In the history of ‘Anonymous’ demonstrations, this was supposed to be the big one.
But the plan for some 20,000 anti-corporate protesters to descend upon lower Manhattan and occupy the physical space of Wall Street hit a few snags. Only 100-250 protesters remain in Zuccotti Park on Tuesday after a peak of around 2,000 on Saturday, and several protesters have been arrested under an antiquated “antimask” law.
Twitter accounts self-identified with the Anonymous hacktivist label have circulated reports that the crowd size has dwindled and the demonstration is in danger of sputtering out.
“Are you in New York? ‘Is #OccupyWallStreet on the brink of collapse?’ ~ Please, get there if you can. #OurWallStreet,” tweeted the @AnonNep account, along with a link to an article at the blog 100gf that states the “core group of protesters is believed to number between 150 and 200. More are needed and the event looks far short of reaching the 20,000 that organisers had hoped for.”
Meanwhile, according to the Occupy Wall Street website -run by the countercultural magazine Adbusters, which initially called for the demonstrations back in June- the remaining protesters were defiant. “We’re still here. We intend to stay until we see movements toward real change in our country and the world,” an update posted early Tuesday morning read.
And as for the police response to the protests, well, that too has proved to be creative and unpredictable. Seven individuals had been arrested as of Monday, according to Bloomberg.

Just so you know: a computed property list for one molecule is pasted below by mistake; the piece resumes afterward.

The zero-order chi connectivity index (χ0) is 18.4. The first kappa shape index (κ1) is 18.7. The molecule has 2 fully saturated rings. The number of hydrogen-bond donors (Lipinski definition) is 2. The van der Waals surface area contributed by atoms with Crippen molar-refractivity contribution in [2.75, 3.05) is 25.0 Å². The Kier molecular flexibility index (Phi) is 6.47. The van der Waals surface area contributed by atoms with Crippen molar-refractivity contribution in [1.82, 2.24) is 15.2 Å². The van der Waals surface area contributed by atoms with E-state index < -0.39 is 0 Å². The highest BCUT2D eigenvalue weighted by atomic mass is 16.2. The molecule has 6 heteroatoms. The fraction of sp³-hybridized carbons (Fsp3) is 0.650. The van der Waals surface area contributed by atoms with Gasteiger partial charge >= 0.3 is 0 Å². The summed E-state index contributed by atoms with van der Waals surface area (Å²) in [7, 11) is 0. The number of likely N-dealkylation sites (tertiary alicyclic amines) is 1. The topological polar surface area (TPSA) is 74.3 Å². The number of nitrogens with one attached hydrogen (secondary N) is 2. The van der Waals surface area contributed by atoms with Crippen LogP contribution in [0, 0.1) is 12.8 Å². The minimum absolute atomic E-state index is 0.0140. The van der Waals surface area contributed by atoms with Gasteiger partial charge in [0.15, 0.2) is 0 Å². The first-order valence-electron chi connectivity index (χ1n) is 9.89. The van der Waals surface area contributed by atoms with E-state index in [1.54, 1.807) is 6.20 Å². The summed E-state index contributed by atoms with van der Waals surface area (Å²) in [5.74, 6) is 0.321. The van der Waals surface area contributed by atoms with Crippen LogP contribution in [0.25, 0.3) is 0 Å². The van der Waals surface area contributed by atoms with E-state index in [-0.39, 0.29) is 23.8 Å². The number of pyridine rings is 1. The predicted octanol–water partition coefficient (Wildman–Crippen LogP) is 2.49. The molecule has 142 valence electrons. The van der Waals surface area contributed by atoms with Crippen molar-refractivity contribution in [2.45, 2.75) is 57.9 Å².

But up to five people have been issued a citation for violating an 1845 “antimask law” that prohibits masked gatherings of two or more people, except during a “a masquerade party or like entertainment,” The Wall Street Journal reported Tuesday, citing police.
“Two masked protesters were arrested Saturday for trying to enter a building used by Bank of America Corp. (BAC),” police spokesman Paul Brown told Bloomberg.
The Journal also reported that another two people were arrested for writing a Gandhi quote on the sidewalk with chalk, one for disorderly conduct and the other for graffiti. Videos of protesters being cuffed and hauled away have also begun showing up on YouTube.
Though protesters have donned a number of masks at this event and Anonymous demonstrations past, the most iconic and prevalent of these is of course the Guy Fawkes mask popularized by the graphic-novel-cum-film “V for Vendetta.” And as The New York Times reported in August, the popularity of the masks have actually become the top-selling mask on Amazon.com and last year added $28 million to Time Warner’s bottom line, as the movie studio owns the rights to the image.